Some schools have tried to reduce the number of homework their teachers give, but guess what? The parents of those students loudly complained. They say some things like, “My friend’s son always have 15 homework or more, so why did my son only have 7 homework?!”

    It’s so unfortunate…

    Liked by 1 person

    • Wow. That’s tough. Don’t they also have a longer school day? Even in the states, many parents push for homework so their kids can stay “ahead” academically. But for kids with disabilities, it’s the wrong approach. And there’s increasing evidence that all students are too stressed in that kind of environment. Is that kind of stress evident in Hong Kong? I can’t imagine 8 notebooks of summer work!! Thanks for sharing.

      Liked by 1 person

      • School day here is 8 am to 3:30 pm. I’m not sure if it’s long compared to the US.

        That’s the case in HK as well. However, I also think that some of these parents just don’t want their friends to one-up them. It’s like “my friend’s son has 15 homework a day so my son should have as much or even more homework.” It’s sort of become some kind of ludicrous competition driven by ego…

        It’s sad to say that the situation in schools for children with disability is just as bad…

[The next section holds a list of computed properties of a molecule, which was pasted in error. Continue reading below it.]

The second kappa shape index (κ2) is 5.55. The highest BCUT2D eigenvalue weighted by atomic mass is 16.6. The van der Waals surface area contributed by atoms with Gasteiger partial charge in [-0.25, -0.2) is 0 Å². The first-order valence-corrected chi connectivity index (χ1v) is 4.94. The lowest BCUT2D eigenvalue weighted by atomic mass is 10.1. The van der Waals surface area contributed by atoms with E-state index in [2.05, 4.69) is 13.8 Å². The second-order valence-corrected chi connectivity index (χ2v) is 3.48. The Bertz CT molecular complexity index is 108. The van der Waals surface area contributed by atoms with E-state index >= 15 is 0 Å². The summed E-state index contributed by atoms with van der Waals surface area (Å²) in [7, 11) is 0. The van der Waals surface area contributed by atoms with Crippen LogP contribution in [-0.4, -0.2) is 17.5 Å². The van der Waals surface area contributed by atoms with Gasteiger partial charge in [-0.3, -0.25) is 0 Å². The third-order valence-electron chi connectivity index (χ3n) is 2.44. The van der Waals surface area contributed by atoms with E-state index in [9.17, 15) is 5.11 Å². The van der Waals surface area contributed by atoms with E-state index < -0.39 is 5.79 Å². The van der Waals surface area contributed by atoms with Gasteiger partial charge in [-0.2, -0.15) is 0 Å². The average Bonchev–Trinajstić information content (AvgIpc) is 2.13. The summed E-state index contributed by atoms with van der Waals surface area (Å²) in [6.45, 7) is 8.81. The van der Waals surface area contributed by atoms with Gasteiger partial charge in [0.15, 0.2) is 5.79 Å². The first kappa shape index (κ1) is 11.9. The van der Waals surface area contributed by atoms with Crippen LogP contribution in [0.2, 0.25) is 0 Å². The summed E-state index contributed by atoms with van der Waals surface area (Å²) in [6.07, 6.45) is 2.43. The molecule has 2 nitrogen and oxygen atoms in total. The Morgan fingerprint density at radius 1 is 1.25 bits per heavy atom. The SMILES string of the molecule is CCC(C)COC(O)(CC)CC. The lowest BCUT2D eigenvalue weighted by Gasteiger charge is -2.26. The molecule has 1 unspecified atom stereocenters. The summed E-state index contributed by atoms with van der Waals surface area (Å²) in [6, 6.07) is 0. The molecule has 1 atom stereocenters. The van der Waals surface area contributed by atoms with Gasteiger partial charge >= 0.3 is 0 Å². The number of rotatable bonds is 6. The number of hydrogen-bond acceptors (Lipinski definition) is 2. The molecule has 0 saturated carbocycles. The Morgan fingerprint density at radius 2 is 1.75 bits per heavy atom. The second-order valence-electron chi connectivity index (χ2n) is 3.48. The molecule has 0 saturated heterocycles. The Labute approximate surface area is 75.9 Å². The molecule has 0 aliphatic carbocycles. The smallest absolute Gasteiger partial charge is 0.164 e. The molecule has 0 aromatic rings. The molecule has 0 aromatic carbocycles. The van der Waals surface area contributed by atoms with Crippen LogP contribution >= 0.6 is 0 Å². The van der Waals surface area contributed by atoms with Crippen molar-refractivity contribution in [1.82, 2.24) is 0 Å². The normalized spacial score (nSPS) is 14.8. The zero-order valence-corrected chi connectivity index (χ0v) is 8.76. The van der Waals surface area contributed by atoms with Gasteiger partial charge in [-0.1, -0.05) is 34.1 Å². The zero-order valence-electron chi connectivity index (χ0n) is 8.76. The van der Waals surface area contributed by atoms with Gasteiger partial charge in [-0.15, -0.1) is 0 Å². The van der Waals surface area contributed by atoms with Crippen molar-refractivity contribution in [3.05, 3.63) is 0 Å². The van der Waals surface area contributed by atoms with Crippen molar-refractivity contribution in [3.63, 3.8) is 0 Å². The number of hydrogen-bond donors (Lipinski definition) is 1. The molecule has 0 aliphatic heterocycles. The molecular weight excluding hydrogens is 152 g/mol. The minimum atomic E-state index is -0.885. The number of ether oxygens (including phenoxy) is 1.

Studying in HK is not a great experience. You have to study at a famous kindergarten to be able to study at a good elementary school. That’s the same process for entering a good high school. Due to the limited number of schools, the competition is very fierce.

        Then during the last year of high school, all students take a difficult exam given by the government (called HKDSE) with a passing rate of 35 to 40%. Of the ones who passed, only about half of them would be able to study at a university.

        It’s all about competition in HK so it’s no surprise that many students are very stressed. It’s normal to hear students who commit suicide every year after the result of the DSE is released.

        Liked by 1 person